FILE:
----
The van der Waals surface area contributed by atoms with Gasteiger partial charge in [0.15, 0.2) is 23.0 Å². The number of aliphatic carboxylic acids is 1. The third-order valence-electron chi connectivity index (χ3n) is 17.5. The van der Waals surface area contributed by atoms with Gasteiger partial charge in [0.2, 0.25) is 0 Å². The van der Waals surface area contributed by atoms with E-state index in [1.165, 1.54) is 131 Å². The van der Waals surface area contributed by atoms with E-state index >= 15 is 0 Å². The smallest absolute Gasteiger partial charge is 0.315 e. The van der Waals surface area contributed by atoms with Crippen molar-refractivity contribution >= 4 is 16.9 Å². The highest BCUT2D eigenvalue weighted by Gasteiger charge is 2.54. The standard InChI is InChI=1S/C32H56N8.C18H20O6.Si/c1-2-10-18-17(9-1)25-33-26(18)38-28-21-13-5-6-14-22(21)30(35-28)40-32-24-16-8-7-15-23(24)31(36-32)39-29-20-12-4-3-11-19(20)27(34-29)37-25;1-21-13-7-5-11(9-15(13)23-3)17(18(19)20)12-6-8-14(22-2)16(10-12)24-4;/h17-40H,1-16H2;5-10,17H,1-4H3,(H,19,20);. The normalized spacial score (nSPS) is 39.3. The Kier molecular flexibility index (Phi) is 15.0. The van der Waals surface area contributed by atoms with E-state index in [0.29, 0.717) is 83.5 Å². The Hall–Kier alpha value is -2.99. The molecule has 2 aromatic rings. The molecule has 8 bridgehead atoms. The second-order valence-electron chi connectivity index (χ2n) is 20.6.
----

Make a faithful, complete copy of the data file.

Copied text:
The van der Waals surface area contributed by atoms with Gasteiger partial charge in [0.15, 0.2) is 23.0 Å². The number of aliphatic carboxylic acids is 1. The third-order valence-electron chi connectivity index (χ3n) is 17.5. The van der Waals surface area contributed by atoms with Gasteiger partial charge in [0.2, 0.25) is 0 Å². The van der Waals surface area contributed by atoms with E-state index in [1.165, 1.54) is 131 Å². The van der Waals surface area contributed by atoms with E-state index >= 15 is 0 Å². The smallest absolute Gasteiger partial charge is 0.315 e. The van der Waals surface area contributed by atoms with Crippen molar-refractivity contribution >= 4 is 16.9 Å². The highest BCUT2D eigenvalue weighted by Gasteiger charge is 2.54. The standard InChI is InChI=1S/C32H56N8.C18H20O6.Si/c1-2-10-18-17(9-1)25-33-26(18)38-28-21-13-5-6-14-22(21)30(35-28)40-32-24-16-8-7-15-23(24)31(36-32)39-29-20-12-4-3-11-19(20)27(34-29)37-25;1-21-13-7-5-11(9-15(13)23-3)17(18(19)20)12-6-8-14(22-2)16(10-12)24-4;/h17-40H,1-16H2;5-10,17H,1-4H3,(H,19,20);. The normalized spacial score (nSPS) is 39.3. The Kier molecular flexibility index (Phi) is 15.0. The van der Waals surface area contributed by atoms with E-state index in [0.29, 0.717) is 83.5 Å². The Hall–Kier alpha value is -2.99. The molecule has 2 aromatic rings. The molecule has 8 bridgehead atoms. The second-order valence-electron chi connectivity index (χ2n) is 20.6.